On 25/09/13 13:25, Adam Back wrote:
On Wed, Sep 25, 2013 at 11:59:50PM +1200, Peter Gutmann wrote:
Something that can "sign a new RSA-2048 sub-certificate" is called a
CA.  For
a browser, it'll have to be a trusted CA.  What I was asking you to
explain is
how the browsers are going to deal with over half a billion (source:
web server survey) new CAs in the ecosystem when "websites sign a new

This is all ugly stuff, and probably < 3072 bit RSA/DH keys should be
deprecated in any new standard, but for the legacy work-around senario to
try to improve things while that is happening:

Is there a possibility with RSA-RSA ciphersuite to have a certified RSA
signing key, but that key is used to sign an RS key negotiation?

At least that was how the export ciphersuites worked (1024+ bit RSA auth,
512-bit export-grade key negotation).  And that could even be weakly
secret in that the 512bit RSA key could be per session.  I imagine that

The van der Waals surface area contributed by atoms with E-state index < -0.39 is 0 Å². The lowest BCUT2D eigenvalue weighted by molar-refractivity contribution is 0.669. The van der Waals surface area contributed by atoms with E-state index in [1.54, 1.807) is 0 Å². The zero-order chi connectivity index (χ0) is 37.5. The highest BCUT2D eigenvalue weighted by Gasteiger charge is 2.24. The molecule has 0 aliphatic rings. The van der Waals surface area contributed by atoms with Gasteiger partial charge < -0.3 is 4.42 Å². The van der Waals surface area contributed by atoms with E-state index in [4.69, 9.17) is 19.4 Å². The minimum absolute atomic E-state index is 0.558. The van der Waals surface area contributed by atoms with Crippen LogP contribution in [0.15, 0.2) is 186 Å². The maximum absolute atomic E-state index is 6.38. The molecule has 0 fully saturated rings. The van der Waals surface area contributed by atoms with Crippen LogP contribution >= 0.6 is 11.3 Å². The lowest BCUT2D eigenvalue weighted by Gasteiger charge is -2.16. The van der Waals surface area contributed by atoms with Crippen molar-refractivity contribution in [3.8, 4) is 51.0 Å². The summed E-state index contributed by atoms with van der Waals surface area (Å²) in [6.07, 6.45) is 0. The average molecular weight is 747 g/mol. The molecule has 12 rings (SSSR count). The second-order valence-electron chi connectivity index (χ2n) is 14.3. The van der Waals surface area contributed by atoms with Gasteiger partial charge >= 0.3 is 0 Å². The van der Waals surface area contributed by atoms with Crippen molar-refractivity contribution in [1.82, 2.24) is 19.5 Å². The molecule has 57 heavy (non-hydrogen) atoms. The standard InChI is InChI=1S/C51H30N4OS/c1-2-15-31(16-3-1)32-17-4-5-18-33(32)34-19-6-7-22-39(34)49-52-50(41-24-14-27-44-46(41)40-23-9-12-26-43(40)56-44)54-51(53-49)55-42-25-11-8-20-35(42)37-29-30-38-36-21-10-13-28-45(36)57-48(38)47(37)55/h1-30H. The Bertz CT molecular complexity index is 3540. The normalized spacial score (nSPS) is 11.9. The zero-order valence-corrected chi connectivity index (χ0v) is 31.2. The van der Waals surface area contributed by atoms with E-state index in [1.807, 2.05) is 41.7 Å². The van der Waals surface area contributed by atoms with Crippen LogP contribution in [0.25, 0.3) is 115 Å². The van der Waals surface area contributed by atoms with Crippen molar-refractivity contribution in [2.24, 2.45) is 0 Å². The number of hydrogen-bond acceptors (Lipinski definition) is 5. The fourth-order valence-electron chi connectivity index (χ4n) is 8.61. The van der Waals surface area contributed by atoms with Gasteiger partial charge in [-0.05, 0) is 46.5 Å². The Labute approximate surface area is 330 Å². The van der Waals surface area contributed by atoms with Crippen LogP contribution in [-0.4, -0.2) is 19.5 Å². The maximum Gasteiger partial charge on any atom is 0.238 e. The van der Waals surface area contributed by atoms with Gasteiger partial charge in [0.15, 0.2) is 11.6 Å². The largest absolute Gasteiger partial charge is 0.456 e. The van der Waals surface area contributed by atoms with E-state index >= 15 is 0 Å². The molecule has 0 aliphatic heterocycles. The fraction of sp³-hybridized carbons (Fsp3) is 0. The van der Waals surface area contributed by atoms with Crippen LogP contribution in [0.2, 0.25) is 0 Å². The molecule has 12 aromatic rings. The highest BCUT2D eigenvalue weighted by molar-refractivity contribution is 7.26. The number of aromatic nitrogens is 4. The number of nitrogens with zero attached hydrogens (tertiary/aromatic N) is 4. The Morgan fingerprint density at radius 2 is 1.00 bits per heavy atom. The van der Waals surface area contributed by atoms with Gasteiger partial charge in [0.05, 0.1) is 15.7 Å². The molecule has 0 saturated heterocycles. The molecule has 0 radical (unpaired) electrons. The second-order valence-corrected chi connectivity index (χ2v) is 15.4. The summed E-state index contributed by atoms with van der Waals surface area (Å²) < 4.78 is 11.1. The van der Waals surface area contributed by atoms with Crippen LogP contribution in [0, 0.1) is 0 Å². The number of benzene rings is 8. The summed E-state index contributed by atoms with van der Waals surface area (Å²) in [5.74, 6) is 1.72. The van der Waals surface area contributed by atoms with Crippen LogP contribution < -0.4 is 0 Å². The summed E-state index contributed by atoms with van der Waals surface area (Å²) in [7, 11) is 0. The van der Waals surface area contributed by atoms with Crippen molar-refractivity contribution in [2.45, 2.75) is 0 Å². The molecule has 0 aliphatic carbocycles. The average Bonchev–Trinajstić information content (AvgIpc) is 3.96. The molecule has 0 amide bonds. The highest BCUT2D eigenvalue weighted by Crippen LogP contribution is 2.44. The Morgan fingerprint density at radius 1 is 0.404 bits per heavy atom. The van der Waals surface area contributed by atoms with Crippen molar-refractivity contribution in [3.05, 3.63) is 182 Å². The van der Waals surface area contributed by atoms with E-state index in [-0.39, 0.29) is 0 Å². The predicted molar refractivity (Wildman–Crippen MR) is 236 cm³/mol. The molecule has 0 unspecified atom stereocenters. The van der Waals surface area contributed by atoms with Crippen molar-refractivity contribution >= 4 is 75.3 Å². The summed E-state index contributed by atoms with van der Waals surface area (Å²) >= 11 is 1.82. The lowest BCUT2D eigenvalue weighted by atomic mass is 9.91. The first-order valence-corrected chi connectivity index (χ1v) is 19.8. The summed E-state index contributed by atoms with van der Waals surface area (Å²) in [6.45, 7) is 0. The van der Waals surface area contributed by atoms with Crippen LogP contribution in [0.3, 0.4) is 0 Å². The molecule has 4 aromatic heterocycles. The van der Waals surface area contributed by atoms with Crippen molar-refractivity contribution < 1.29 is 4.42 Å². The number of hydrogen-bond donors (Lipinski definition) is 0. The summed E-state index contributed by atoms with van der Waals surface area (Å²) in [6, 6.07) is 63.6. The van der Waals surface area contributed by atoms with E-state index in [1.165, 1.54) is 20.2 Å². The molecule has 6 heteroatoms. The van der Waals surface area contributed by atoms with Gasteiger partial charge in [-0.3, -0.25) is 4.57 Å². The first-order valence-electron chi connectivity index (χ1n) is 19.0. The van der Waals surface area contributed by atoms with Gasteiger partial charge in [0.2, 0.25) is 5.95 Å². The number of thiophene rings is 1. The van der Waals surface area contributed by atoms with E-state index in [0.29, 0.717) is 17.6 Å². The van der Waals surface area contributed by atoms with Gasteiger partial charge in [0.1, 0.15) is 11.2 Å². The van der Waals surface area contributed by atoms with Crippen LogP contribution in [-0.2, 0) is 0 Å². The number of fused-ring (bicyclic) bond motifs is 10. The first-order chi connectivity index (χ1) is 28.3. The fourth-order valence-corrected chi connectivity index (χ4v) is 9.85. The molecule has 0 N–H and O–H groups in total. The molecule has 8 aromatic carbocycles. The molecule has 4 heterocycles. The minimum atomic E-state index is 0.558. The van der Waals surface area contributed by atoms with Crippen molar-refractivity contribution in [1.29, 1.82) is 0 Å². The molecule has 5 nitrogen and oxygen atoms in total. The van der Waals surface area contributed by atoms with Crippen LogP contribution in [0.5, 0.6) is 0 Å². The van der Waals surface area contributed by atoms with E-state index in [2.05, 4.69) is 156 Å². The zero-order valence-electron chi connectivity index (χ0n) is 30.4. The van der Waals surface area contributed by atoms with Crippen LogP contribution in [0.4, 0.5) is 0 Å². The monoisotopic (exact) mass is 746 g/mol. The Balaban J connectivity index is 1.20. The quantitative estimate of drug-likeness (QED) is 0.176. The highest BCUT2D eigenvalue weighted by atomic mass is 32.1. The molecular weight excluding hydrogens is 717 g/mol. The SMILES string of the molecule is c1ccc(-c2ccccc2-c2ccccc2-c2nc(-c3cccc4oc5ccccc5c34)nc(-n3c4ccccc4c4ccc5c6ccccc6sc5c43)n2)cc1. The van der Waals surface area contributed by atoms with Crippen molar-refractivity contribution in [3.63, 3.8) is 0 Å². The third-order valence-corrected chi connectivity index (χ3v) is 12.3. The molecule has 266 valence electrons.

ciphersuite is widely disabled at this point.

But wasnt there also a step-up certificate that allowed stronger keys if
right certificate bits were set (for approved export use like banking.)
Would setting that bit in all certificates allow some legacy
to get forward secrecy via large, temporary key negotiation only RSA keys?
(You have to wonder if the 1024-bit max DH standard and code limits was bit
of earlier sabotage in itself.)

A couple of points: all the big CAs will give you a new certificate with a new key for free (but revocation is your baby) - while it isn't something they do, can't they issue say two years worth of one-day certs for perhaps a little more than the price of a two-year cert?

In the UK we have a law called RIPA, part of which allows Plod to demand keys. They can demand keys used for encryption and for key setup - but they can't demand keys used only for authentication. I don't think they routinely demand keys from TLS/SSL webservers.

The point is that in an ordinary TLS session the RSA key is used for both secrecy and authentication - in any future TLS these functions should be split.

Also, Dan Boneh was talking at this years RSA cryptographers track about putting some sort of quantum-computer-resistant PK into browsers - maybe something like that should go into TLS2 as well?

You need to get the browser makers - Apple, Google, Microsoft, Mozilla - and the webservers - Apache, Microsoft, nginx - together and get them to agree "we must all implement this" before writing the RFC.

-- Peter Fairbrother

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